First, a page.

As Germany and Netherlands prepare themselves to renew the epic rivalry between themselves, the players, coaches, and fans would know that this match is about much more than the battle on the football pitch.
The Paris attacks that took place on Friday night, when Germany was playing a friendly against France, have shaken the world, with at least 129 people killed in the city, and several hundred others injured.
There was also an attempt to target the Stade de France, where the Germans were playing the French, with one of the suicide bombers detonating his device near the stadium after being denied entry. The blast could be heard from inside the stadium, and has been recorded on camera as the match was going on. These incidents have left the world of football wondering what is more important.
Results dona t justify anything for Loew anymore
At the pre-match press conference in Hannover, Loew outlined the importance of going ahead with these friendlies, to show the terrorists that their acts have done nothing to curb the freedom and happiness that football brings to the world.
“After sleeping on it, it was clear that the game must go ahead – also in solidarity with our French friends,a Loew was quoted saying in FourFourTwo. “We will think of the victims, the relatives and all of France tomorrow night in Hannover.”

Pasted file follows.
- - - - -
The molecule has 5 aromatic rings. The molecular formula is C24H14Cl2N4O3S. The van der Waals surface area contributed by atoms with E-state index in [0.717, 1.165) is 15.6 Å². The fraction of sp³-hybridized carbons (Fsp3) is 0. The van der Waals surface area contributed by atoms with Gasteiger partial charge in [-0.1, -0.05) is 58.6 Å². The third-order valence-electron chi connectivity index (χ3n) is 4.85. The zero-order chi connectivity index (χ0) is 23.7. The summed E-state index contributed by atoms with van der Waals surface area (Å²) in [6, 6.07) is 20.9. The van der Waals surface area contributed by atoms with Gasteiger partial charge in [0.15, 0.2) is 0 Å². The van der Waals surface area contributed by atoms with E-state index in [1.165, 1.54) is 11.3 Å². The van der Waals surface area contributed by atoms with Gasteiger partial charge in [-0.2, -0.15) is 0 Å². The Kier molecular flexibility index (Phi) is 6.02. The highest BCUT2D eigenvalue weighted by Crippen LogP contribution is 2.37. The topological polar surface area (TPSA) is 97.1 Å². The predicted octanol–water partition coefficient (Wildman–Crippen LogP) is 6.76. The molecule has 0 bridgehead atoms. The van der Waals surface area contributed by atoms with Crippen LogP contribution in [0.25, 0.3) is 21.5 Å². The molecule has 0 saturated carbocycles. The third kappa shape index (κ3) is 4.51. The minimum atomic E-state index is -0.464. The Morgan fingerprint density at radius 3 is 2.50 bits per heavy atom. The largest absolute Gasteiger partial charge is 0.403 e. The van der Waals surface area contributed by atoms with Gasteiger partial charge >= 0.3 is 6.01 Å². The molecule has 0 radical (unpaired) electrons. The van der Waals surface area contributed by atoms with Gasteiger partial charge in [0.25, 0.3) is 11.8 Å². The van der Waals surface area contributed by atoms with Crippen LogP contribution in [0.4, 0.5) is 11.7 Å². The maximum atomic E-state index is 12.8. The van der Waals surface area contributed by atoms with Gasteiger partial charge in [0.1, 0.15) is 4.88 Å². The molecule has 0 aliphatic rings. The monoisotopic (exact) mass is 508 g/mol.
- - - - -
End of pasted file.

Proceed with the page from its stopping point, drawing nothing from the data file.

Much needed rest for Germanya s key players
Due to this approach to the match, Loew is all set to rest some of his more experienced players, even though a Germany-Netherlands match is normally quite a hotly-contested affair.
The Germans are all set to rest the likes of captain Bastian Schweinsteiger, forward Lukas Podolski and goalkeeper Manuel Neuer. They would also be missing out on the services of Jonas Hector and Jerome Boateng, who have picked up knocks from their friendly against France. Leroy Sane will also not take part as he has been called up to represent the Germany U-21 side.
No more a shot at redemption for Netherlands
However, even for them, the scenario seems to have changed now. Seeing their German counterparts trapped inside the Stade de France overnight, because of the Paris attacks, is not something any professional would want for another fellow football player or coach.
In fact, there were even talks of this friendly being called off, not just because of security issues, but also due to the mental trauma posed on the players by the incidents in Paris.
Thus, Netherlands coach Danny Blind aptly said, a One realises more than ever that there are more important things than football. It is not about statements or systems. What matters is compassion and connectedness. There is no warm-up match, but [it is] as the Germans say, a friendly match a literally.” (via Eurosport).
We might have seen matches of great rivalry between these two teams in the past, but Tuesday nighta s friendly will clearly not be amongst those.
It is a time when football and its rivalries take a back seat, as the teams and their fans unite to fight those that spread terror. It is a match where the victims of the ghastly acts of terror will be remembered — a match to promote peace.